__Ultrafilter! - Insert coin__
The definition of an ultrafilter
Firstly, we require the notion of an indexing set "I".
That is, an allocation of an integer placeholder for the elements of the
set to which we wish to show the ultrafilter's presence upon. (We do not
wish to form the opinion that the ultrafilter changes the set, merely
that it is present) we are interested in the elements as
referenced from the indexing set of typically natural numbers
{1,2,3,4,...}
The definition for an ultrafilter U is as follows.
1) For any subset S of the indexing set I, either S or
the complement of S, (I ∖ S) belongs in the ultrafilter U, but never both.
2) The empty set φ is never a member of the
ultrafilter U
3) If sets X and Y are in U, then so is their
intersection X ∩ Y.
4) If X is a set in U, then so is every set that is a
superset of X, (All sets that properly contain X as a subset)
These sets S, X, Y etc... are subsets of the indexing
set I, and are not to be confused with the set upon which is the index.
I admit it is hard to see what difference it makes to
the original set that is indexed, as the ultrafilter does not appear to
be in "direct contact" with it. The ultrafilter could be imagined as the
"connected" portion, or "traversable route" through the indexed set, in
the sense that "dead ends" are not allowed. Of course, this is
only possible if the indexing set I is related to the "shape" of its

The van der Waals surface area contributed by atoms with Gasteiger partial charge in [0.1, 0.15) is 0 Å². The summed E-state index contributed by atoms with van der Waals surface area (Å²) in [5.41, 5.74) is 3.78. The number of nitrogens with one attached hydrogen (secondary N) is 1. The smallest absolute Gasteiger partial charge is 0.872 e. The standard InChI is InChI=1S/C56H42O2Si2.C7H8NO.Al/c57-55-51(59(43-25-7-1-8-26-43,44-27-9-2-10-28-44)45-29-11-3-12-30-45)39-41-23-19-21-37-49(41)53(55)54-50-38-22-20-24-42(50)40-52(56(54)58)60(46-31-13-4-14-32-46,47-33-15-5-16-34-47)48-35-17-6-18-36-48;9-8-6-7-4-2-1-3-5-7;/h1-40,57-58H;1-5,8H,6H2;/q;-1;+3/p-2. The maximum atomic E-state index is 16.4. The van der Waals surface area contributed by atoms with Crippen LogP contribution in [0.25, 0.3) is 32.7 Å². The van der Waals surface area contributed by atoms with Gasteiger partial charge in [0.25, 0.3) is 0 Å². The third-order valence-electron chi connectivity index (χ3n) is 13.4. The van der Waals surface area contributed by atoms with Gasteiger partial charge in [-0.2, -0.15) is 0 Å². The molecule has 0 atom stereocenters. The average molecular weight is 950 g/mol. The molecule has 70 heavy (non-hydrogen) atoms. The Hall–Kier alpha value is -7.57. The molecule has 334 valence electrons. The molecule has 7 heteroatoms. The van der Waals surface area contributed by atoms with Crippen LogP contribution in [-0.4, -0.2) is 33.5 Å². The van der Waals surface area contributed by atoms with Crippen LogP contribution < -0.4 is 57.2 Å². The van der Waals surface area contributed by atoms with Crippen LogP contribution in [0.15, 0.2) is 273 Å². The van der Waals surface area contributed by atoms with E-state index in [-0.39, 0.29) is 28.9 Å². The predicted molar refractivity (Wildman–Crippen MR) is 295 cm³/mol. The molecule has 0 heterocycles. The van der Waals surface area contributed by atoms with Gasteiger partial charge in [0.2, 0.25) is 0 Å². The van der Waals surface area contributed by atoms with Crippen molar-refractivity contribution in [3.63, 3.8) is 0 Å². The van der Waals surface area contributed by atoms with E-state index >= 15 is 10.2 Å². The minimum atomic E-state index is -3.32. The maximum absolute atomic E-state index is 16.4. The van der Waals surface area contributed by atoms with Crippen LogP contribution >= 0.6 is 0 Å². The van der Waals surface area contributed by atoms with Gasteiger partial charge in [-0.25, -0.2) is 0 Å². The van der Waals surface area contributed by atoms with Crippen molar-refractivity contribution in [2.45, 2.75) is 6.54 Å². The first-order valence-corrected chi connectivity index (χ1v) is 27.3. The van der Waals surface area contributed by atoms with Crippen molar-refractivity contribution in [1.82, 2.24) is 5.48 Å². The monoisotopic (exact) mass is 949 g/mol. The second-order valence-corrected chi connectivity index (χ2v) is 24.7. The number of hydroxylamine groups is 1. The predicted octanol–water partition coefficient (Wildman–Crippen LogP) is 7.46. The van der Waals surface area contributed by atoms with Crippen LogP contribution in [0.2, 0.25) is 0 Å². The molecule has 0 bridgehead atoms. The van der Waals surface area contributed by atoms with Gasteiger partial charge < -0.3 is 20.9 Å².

indexed set. The set has to be what is called a "poset", short for
"partially ordered set". Such a poset consists of a relation, or
ordering upon certain pairs of elements in the set, such that one is
"greater than" the other. There is no requirement that every pair is
related in this way - this is perhaps the clearest reason why
ultrafilters are considered to apply "almost everywhere". In the choicee of properties above, each is chosen to make the ultrafilter a "bigger than not" set of subsets of I.
Finite or infinite ultrafilters appear in two known
forms, as follows;
__Principal Ultrafilters__
Such an ultrafilter contains a "least element x" an "indivisible subset
of I", by virtue of (3), x is in every subset in U. With a little
consideration by (4), U consists of all subsets of I containing x. All
finite ultrafilters are principal.
__Non-Principal Ultrafilter__
Infinite ultrafilters that have no such least element as above are
non-principal, plain and simple.
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